Bermondsey House is located within a housing development of varying typologies, dating back to the 1980s. The existing rear facade of this house has relatively small windows and doors facing a small garden. There is little connectivity between the living spaces and the garden.
The brief was to create a good-sized living room that utilised the garden space with good connections between the garden and living areas.
The main focus was to create a living room extension that felt like it was part of the garden. The client had expressed that the extension should maximize the direct sunlight while a west wall should shade the room from overheating in the afternoon in summer.
We were inspired by the ordinary scene-setting: a simple, opened door can create a cosy sitting allowing people to enjoy the continuous landscape between indoor and outdoor. With vertical greeneries on the fence as the backdrop of the living room, sitting in the living room is like sitting in a walled garden.
Since fences are close to the extension and the solid roof is needed for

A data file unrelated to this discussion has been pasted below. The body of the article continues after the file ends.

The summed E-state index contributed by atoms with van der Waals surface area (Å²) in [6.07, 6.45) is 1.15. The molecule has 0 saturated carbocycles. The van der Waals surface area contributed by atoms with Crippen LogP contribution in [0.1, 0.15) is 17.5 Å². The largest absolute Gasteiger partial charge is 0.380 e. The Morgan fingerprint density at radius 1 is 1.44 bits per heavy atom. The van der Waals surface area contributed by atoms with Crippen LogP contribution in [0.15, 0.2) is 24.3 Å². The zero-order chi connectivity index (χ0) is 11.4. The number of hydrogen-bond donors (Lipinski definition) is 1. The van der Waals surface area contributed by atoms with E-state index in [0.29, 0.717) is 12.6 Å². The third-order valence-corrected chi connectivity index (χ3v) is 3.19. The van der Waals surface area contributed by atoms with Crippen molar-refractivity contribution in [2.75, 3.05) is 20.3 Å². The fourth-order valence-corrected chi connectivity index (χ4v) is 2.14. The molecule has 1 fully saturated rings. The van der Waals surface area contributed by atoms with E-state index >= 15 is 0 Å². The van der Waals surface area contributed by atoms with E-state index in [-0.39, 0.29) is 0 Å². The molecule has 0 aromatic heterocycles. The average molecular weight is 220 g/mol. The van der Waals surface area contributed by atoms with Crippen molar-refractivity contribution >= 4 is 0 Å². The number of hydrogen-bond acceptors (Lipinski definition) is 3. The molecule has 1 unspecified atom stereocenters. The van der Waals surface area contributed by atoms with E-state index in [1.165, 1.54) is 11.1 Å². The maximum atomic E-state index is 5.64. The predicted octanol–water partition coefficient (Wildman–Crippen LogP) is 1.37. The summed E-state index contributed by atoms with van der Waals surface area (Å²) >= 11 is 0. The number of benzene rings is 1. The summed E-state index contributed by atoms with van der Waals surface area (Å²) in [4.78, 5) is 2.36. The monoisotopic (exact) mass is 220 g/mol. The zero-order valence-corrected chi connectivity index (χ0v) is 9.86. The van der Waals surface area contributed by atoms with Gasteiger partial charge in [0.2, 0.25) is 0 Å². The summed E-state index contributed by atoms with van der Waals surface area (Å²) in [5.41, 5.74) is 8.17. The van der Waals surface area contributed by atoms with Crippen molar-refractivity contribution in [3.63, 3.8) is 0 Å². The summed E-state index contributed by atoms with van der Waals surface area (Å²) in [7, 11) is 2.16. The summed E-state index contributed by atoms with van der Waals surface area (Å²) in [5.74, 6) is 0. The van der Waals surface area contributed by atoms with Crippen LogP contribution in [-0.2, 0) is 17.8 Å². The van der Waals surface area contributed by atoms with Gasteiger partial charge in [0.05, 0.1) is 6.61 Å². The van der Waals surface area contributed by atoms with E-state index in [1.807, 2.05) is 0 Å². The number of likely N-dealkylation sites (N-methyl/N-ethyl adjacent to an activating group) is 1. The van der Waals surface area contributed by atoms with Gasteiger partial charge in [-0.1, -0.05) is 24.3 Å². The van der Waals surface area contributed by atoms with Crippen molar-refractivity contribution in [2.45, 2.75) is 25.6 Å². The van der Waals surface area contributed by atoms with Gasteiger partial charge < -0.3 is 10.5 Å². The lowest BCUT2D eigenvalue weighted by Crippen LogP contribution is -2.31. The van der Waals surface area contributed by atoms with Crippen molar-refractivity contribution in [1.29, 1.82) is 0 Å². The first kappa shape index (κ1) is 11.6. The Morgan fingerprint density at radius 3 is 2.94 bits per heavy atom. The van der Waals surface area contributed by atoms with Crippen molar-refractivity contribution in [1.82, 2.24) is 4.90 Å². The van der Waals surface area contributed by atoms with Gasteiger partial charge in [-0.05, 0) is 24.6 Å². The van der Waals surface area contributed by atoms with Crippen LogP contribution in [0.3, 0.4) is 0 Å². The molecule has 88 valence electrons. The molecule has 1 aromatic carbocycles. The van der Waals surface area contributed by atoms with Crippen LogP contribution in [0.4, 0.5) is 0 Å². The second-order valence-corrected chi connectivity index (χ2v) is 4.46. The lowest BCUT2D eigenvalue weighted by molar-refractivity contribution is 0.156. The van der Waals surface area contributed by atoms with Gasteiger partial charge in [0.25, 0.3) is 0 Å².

shading, we tried to maximise the direct sunlight into the room from the opening around it by maximising the height of the glazing.
To achieve this, we have designed thin steel arms with high-performance
insulation to create a thin roof edge without compromising the roof energy performance.
We took inspiration from Chinese and Japanese gardens to create a rock garden as the main garden feature. It is also a vista at the end of the viewing corridor from the front entrance.
We reclaimed the old brick from the existing brick fence to create a natural shape planter which will also be part of the lateral support structure for the new brick fence. Part of the planter is expected to grow moss or weeds on its porous surface and open joints. One day the brick planter might be weathered and become part of nature.
The construction work started in September 2021. Due to the pandemic, sourcing material supplies has been an issue and it still affects projects to this day. The team has found clever ways to be flexible and find alternative materials that are available with shorter lead times. Flexibility was also needed (and a new garden design) when the client purchased a strip of adjacent land during the construction phase.
The contractor is a family run business that dedicates its time to focus on one building site at a time. Their full-time commitment shows its fruits in quality, attention to detail and positive adaptivity to changing site conditions.
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